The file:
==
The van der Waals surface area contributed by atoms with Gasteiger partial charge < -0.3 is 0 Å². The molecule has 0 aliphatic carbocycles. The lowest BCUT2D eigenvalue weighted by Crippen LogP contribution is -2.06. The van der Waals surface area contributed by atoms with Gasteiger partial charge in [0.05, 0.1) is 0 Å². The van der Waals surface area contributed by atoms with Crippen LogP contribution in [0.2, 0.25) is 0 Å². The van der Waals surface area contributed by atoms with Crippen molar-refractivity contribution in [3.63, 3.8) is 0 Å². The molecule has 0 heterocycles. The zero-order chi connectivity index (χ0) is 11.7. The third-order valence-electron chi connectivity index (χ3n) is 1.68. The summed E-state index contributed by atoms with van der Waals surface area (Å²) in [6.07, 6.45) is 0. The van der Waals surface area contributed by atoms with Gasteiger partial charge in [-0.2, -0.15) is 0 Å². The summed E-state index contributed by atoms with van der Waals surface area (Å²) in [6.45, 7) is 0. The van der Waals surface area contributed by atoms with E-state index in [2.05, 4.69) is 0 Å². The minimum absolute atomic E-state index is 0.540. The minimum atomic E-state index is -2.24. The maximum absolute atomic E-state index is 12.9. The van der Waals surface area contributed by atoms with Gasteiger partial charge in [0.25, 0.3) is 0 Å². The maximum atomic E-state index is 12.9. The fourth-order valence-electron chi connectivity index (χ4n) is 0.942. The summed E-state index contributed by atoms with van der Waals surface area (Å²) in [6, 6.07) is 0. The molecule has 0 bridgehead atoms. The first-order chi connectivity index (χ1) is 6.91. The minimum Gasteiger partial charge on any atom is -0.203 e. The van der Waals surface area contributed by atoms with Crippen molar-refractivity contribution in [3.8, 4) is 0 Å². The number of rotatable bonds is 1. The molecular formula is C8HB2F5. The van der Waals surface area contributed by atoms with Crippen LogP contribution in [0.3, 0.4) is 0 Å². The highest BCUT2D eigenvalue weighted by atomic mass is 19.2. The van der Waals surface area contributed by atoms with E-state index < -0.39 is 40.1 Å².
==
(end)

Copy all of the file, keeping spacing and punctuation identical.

The van der Waals surface area contributed by atoms with Gasteiger partial charge < -0.3 is 0 Å². The molecule has 0 aliphatic carbocycles. The lowest BCUT2D eigenvalue weighted by Crippen LogP contribution is -2.06. The van der Waals surface area contributed by atoms with Gasteiger partial charge in [0.05, 0.1) is 0 Å². The van der Waals surface area contributed by atoms with Crippen LogP contribution in [0.2, 0.25) is 0 Å². The van der Waals surface area contributed by atoms with Crippen molar-refractivity contribution in [3.63, 3.8) is 0 Å². The molecule has 0 heterocycles. The zero-order chi connectivity index (χ0) is 11.7. The third-order valence-electron chi connectivity index (χ3n) is 1.68. The summed E-state index contributed by atoms with van der Waals surface area (Å²) in [6.07, 6.45) is 0. The van der Waals surface area contributed by atoms with Gasteiger partial charge in [-0.2, -0.15) is 0 Å². The summed E-state index contributed by atoms with van der Waals surface area (Å²) in [6.45, 7) is 0. The van der Waals surface area contributed by atoms with E-state index in [2.05, 4.69) is 0 Å². The minimum absolute atomic E-state index is 0.540. The minimum atomic E-state index is -2.24. The maximum absolute atomic E-state index is 12.9. The van der Waals surface area contributed by atoms with Gasteiger partial charge in [0.25, 0.3) is 0 Å². The maximum atomic E-state index is 12.9. The fourth-order valence-electron chi connectivity index (χ4n) is 0.942. The summed E-state index contributed by atoms with van der Waals surface area (Å²) in [6, 6.07) is 0. The molecule has 0 bridgehead atoms. The first-order chi connectivity index (χ1) is 6.91. The minimum Gasteiger partial charge on any atom is -0.203 e. The van der Waals surface area contributed by atoms with Crippen molar-refractivity contribution in [3.8, 4) is 0 Å². The number of rotatable bonds is 1. The molecular formula is C8HB2F5. The van der Waals surface area contributed by atoms with Crippen LogP contribution in [0.3, 0.4) is 0 Å². The highest BCUT2D eigenvalue weighted by atomic mass is 19.2. The van der Waals surface area contributed by atoms with E-state index < -0.39 is 40.1 Å².